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How to increase work productivity with better sleep?

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  • Reena
    Lv 7
    2 months ago

    Get comfortable sleep quarters and go to bed early.

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  • 2 months ago

    If you are getting enough sleep, then sleeping more won't have any effect on productivity. If you aren't getting enough sleep, then sleeping more will increase productivity. So you increase productivity with sleep by sleeping more, but again - it only works if you aren't getting enough sleep.

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  • Anonymous
    2 months ago

    If you are talking about trying to increase productivity across and entire workforce, the best thing you can do is provide information on healthy sleep habits. I have about 70 employees who work for me and we provide several informative pamphlets in our break room that range from diet and exercise, to mental health, and even healthy sleep habits. I have no way to quantify how much of an effect providing these pamphlets has, but I can say that our productivity certainty hasn't gone down for several years.  

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  • 2 months ago

    Sleep. What is sleep? Who needs it? We’ve all heard the “sleep is for the weak” joke. Some nights not sleeping is unavoidable, we tell ourselves. We have a paper to finish or a presentation to complete or sometimes we just want to play video games the entire night. To each their own is what we can say to this.

    But when it comes to work productivity and sleep, is there a correlation between the two? When you’re feeling tired or drowsy, your brain’s not functioning to its full potential. People become less creative. 29% of people had fallen asleep or were very sleepy at work, according to a 2009 study. A more recent study of 4,188 US workers suggests that their efficiency and performance have gotten worse because of a lack of sleep.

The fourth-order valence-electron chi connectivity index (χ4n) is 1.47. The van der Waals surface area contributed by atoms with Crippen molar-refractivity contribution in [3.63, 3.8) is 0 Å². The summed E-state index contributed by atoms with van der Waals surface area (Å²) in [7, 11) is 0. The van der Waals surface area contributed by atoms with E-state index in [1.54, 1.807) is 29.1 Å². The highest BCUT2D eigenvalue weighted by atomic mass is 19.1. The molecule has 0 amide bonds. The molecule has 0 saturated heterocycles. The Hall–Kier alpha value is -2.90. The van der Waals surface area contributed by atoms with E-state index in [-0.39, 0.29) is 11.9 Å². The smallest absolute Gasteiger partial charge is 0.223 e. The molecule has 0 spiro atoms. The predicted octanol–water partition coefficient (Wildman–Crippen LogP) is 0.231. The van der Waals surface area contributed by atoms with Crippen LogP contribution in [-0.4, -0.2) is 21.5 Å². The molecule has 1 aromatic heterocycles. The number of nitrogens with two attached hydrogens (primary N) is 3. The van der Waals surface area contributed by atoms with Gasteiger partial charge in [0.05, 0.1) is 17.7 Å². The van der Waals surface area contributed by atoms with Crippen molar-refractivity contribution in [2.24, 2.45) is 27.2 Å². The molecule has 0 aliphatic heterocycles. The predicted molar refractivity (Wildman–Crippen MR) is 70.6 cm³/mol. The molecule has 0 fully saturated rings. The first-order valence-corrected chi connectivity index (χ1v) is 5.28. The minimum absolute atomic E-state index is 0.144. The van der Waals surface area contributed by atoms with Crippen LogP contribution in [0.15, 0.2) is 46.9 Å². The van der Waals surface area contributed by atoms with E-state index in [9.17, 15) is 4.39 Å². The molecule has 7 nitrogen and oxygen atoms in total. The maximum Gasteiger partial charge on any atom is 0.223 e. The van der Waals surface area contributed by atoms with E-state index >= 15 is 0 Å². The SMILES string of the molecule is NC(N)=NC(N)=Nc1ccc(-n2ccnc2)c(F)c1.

However, studies show that overwork is the central cause of poor sleep. Yes, we’re not sleeping well because we’re working too much. What’s the result? Work productivity decreases because of a lack of sleep. 

    How much sleep do we need?

    When asking doctors and experts how much sleep we need, we’ll most likely receive several answers. Some will say 5 hours. Some will say 6. Or we still hear doctors say 8 hours. But the most accurate response to this question is it varies.

    The cost of poor sleep

    The productivity cost of sleep-deprived workers in the US is $411 billion a year and around 1 million lost workdays, according to a 2016 study. For more perspective, it is roughly 11 lost days of productivity and $2,280 in lost wages, annually.

    Better sleep, increased productivity

    Fortunately, improving sleep is the remedy to increase one’s productivity. Good, adequate sleep refreshes your brain and improves its health. With good sleep, you can – have better judgment and decision-making skills, react and think faster, improve your memory, be more accurate at work, and have a lower risk of burning out.

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